Making "Every Day Field Trips" special {free printable}

 Ideas for Every Day Field Trips

{Download the free printable "Every Day Field Trip Checklist" at the end of this post}

If there's one side effect parents feel when deciding to homeschool, it's learning to solve problems in creative ways. 

Your homeschool budget is limited, and so is your time. You want to plan special field trips with your kids, but are at a loss for ideas and wondering how field trips can fit into your homeschool budget.

Don't worry - your kids can learn in the real world with "every day field trips". 

When I was in school, the words 'field trip" elicited feelings of anticipation and freedom. Liberated from schedules, bells, and desks, our class headed out for an adventure that felt like playing hookey, but was actually learning in the real world. I remembered this when I started homeschooling my own kids.

My favorite field trip in elementary school was visiting Blenko Glass in Milton, West Virginia. I had $3 in my pocket, and the only thing I could afford in the gift shop was a blue elephant figurine. I had no particular interest or affection for elephants, but I didn't care - I wanted to bring home a piece of that experience with me. And for years I could recall many details about working with glass because I had not only been fascinated by the topic, I had in some measure interacted with it.

Students who interact with information in context are more likely to retain it. Textbooks may be filled with beautiful pictures of memorials, artwork, and historically significant places, but physically being there involves all the senses. Children are also more likely to empathize with other cultures and eras when they are able to imagine themselves in that time and place. 

Unfortunately, public schools are reducing the number of educational field trips, but for homeschoolers, there are few limits to how many field trips we can take or where we can go. We may be thinking of field trips as requiring an outlay of cash and significant investment of time to travel far away for an extra special day of learning. This may result in very few homeschool field trips.

However, we may be overlooking the benefits of regularly scheduled field trips, and how even our every day travels can become enriching educational experiences. 

For the last two years we have been unable to go on many field trips because of the logistics of caring for an elderly parent with dementia. This meant we had to make the most of every opportunity and learn more about our immediate neighborhood because we couldn't travel very far from home. By necessity I stopped taking our weekly errands for granted and started developing the habit of asking critical thinking questions and using a variety of activities to squeeze the fun and learning from every outing. 

Whether you are able to take frequent field trips, or you are limited to places like local businesses and parks, you can still make going out with your family a little bit more special. 

Here are some ideas for making your field trips and regular errands an opportunity for your kids to learn in the real world: 


  • Take cameras, scrapbooks, or journals to record specifics about the trip. 
  • Discuss safety procedures and appropriate behavior for this location.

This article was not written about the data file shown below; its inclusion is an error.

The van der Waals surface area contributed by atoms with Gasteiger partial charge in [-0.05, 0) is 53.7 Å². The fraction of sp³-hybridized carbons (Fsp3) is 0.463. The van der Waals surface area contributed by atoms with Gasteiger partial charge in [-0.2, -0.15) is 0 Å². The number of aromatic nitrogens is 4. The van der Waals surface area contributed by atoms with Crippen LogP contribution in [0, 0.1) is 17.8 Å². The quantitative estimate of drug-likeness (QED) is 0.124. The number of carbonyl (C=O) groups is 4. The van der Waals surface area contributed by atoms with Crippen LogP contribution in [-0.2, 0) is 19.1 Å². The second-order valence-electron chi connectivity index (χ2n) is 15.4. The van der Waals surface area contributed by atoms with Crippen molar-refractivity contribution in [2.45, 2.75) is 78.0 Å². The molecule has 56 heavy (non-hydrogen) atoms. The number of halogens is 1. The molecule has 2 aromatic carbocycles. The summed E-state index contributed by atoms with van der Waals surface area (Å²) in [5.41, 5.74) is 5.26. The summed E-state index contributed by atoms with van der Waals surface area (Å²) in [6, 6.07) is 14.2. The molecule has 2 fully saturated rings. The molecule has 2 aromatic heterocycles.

• Search for history or background about the place or area you plan to go.

On the way 

  • Look up maps of various routes and choose one of them together. 
  • Make notes of interesting landmarks and the names of streets. 
  • "What do you already know about where we are going?"
  • "Is there anything in particular you hope to see today?" 
  • If it is some place you've already visited, ask "What have you seen here before, and what do you expect to see again?" 
  • "Is there something you don't know about that you'd like to learn?" 
  • "What is your favorite part of going here?" 

While you are there

  • "What does the name of this place tell you about it?"
  • "Are there signs that give you directions to help you find where you want to go?"
  • "Are there labels and instructions to help you learn about the things in this place?"
  • "Do you see some things featured as special? Why do you think they are important or unique?"
  • Play games like "I Spy". 
  • Give the kids a list of items to find for a scavenger hunt (this is a huge hit in the grocery store and it's amazing how quickly your shopping can get done!). 
  • Have them describe how the environment makes them feel, and why; colors, lighting, artwork... all convey something, so what are your kids perceiving about the atmosphere?
  • "If you were in charge, what would you do differently?" 
  • "If you were a traveler from the future, what would this place tell you about our culture?" 
  • "If you were a traveler from the past, what would you find most surprising or strange?"

Post trip 

  • "What did we learn on this trip? "
  • Have the kids draw some of the things they saw from memory.
  • Assess whether or not you prepared adequately for this trip.
  • Make notes about anything you'd like to do differently next time.

These questions and activities can be used for any place you plan to go, whether it is the zoo, a local playground, a museum, or a nature preserve. Just a little bit of thoughtful preparation and purposefulness can engage your kids in learning more about the specialness of every day things.

Share your Every Day Field Trip Experiences in the comments below -